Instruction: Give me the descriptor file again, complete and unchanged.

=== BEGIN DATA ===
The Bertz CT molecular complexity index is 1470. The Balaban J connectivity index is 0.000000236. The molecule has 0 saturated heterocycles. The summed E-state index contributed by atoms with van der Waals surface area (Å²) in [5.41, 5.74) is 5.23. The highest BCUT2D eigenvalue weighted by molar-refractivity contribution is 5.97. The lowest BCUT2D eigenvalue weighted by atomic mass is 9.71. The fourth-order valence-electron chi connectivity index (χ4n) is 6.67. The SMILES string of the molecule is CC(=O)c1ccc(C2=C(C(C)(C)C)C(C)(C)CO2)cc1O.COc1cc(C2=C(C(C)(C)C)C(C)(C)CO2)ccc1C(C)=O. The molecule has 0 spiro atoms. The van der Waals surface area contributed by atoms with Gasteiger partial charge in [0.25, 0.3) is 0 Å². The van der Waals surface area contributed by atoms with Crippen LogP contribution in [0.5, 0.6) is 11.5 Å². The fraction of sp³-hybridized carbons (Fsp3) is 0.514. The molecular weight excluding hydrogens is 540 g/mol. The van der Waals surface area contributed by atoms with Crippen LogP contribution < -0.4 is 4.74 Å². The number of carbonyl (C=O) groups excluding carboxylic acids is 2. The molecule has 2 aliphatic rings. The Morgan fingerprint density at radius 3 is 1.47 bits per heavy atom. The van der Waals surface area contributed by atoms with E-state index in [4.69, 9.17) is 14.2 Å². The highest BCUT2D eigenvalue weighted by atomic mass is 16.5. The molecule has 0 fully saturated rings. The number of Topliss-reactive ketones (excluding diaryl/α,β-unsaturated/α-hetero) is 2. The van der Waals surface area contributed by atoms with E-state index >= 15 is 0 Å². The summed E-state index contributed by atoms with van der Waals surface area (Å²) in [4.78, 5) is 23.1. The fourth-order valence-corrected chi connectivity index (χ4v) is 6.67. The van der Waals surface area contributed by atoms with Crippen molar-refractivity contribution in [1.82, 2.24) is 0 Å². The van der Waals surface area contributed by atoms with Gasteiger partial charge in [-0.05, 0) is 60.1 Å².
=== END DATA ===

The Bertz CT molecular complexity index is 1470. The Balaban J connectivity index is 0.000000236. The molecule has 0 saturated heterocycles. The summed E-state index contributed by atoms with van der Waals surface area (Å²) in [5.41, 5.74) is 5.23. The highest BCUT2D eigenvalue weighted by molar-refractivity contribution is 5.97. The lowest BCUT2D eigenvalue weighted by atomic mass is 9.71. The fourth-order valence-electron chi connectivity index (χ4n) is 6.67. The SMILES string of the molecule is CC(=O)c1ccc(C2=C(C(C)(C)C)C(C)(C)CO2)cc1O.COc1cc(C2=C(C(C)(C)C)C(C)(C)CO2)ccc1C(C)=O. The molecule has 0 spiro atoms. The van der Waals surface area contributed by atoms with Gasteiger partial charge in [0.25, 0.3) is 0 Å². The van der Waals surface area contributed by atoms with Crippen LogP contribution in [0.5, 0.6) is 11.5 Å². The fraction of sp³-hybridized carbons (Fsp3) is 0.514. The molecular weight excluding hydrogens is 540 g/mol. The van der Waals surface area contributed by atoms with Crippen LogP contribution < -0.4 is 4.74 Å². The number of carbonyl (C=O) groups excluding carboxylic acids is 2. The molecule has 2 aliphatic rings. The Morgan fingerprint density at radius 3 is 1.47 bits per heavy atom. The van der Waals surface area contributed by atoms with E-state index in [4.69, 9.17) is 14.2 Å². The highest BCUT2D eigenvalue weighted by atomic mass is 16.5. The molecule has 0 fully saturated rings. The number of Topliss-reactive ketones (excluding diaryl/α,β-unsaturated/α-hetero) is 2. The van der Waals surface area contributed by atoms with E-state index >= 15 is 0 Å². The summed E-state index contributed by atoms with van der Waals surface area (Å²) in [4.78, 5) is 23.1. The fourth-order valence-corrected chi connectivity index (χ4v) is 6.67. The van der Waals surface area contributed by atoms with Crippen molar-refractivity contribution in [1.82, 2.24) is 0 Å². The van der Waals surface area contributed by atoms with Gasteiger partial charge in [-0.05, 0) is 60.1 Å².